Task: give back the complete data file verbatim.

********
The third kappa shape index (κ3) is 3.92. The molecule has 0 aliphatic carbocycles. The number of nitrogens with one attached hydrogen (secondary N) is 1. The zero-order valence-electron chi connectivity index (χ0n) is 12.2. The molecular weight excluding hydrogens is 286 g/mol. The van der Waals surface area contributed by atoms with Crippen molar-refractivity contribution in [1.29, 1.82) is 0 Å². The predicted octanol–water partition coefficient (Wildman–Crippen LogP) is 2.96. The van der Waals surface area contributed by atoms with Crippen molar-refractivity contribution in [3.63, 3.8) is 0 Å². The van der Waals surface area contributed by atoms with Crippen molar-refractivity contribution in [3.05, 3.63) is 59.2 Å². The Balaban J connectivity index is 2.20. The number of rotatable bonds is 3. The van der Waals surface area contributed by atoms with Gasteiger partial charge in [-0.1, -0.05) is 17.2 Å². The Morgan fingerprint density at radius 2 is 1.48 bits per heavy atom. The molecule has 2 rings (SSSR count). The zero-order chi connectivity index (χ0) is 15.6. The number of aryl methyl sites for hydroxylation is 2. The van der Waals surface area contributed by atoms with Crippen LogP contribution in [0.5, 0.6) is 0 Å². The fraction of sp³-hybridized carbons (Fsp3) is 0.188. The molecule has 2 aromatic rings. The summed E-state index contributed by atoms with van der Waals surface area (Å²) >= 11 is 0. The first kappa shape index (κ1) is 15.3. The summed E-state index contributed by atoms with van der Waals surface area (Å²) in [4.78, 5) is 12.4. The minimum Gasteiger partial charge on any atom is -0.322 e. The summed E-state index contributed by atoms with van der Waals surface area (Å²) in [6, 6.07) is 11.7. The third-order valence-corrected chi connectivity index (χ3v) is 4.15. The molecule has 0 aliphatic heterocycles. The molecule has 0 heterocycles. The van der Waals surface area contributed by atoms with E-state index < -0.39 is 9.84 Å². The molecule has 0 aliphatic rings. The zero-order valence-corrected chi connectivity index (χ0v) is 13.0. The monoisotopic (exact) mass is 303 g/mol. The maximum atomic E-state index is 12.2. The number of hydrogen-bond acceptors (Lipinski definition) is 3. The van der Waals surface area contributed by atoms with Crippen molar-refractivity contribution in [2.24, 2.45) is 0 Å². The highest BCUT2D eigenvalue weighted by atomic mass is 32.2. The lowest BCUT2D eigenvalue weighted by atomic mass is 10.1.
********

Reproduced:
The third kappa shape index (κ3) is 3.92. The molecule has 0 aliphatic carbocycles. The number of nitrogens with one attached hydrogen (secondary N) is 1. The zero-order valence-electron chi connectivity index (χ0n) is 12.2. The molecular weight excluding hydrogens is 286 g/mol. The van der Waals surface area contributed by atoms with Crippen molar-refractivity contribution in [1.29, 1.82) is 0 Å². The predicted octanol–water partition coefficient (Wildman–Crippen LogP) is 2.96. The van der Waals surface area contributed by atoms with Crippen molar-refractivity contribution in [3.63, 3.8) is 0 Å². The van der Waals surface area contributed by atoms with Crippen molar-refractivity contribution in [3.05, 3.63) is 59.2 Å². The Balaban J connectivity index is 2.20. The number of rotatable bonds is 3. The van der Waals surface area contributed by atoms with Gasteiger partial charge in [-0.1, -0.05) is 17.2 Å². The Morgan fingerprint density at radius 2 is 1.48 bits per heavy atom. The molecule has 2 rings (SSSR count). The zero-order chi connectivity index (χ0) is 15.6. The number of aryl methyl sites for hydroxylation is 2. The van der Waals surface area contributed by atoms with Crippen LogP contribution in [0.5, 0.6) is 0 Å². The fraction of sp³-hybridized carbons (Fsp3) is 0.188. The molecule has 2 aromatic rings. The summed E-state index contributed by atoms with van der Waals surface area (Å²) >= 11 is 0. The first kappa shape index (κ1) is 15.3. The summed E-state index contributed by atoms with van der Waals surface area (Å²) in [4.78, 5) is 12.4. The minimum Gasteiger partial charge on any atom is -0.322 e. The summed E-state index contributed by atoms with van der Waals surface area (Å²) in [6, 6.07) is 11.7. The third-order valence-corrected chi connectivity index (χ3v) is 4.15. The molecule has 0 aliphatic heterocycles. The molecule has 0 heterocycles. The van der Waals surface area contributed by atoms with E-state index < -0.39 is 9.84 Å². The molecule has 0 aliphatic rings. The zero-order valence-corrected chi connectivity index (χ0v) is 13.0. The monoisotopic (exact) mass is 303 g/mol. The maximum atomic E-state index is 12.2. The number of hydrogen-bond acceptors (Lipinski definition) is 3. The van der Waals surface area contributed by atoms with Crippen molar-refractivity contribution in [2.24, 2.45) is 0 Å². The highest BCUT2D eigenvalue weighted by atomic mass is 32.2. The lowest BCUT2D eigenvalue weighted by atomic mass is 10.1.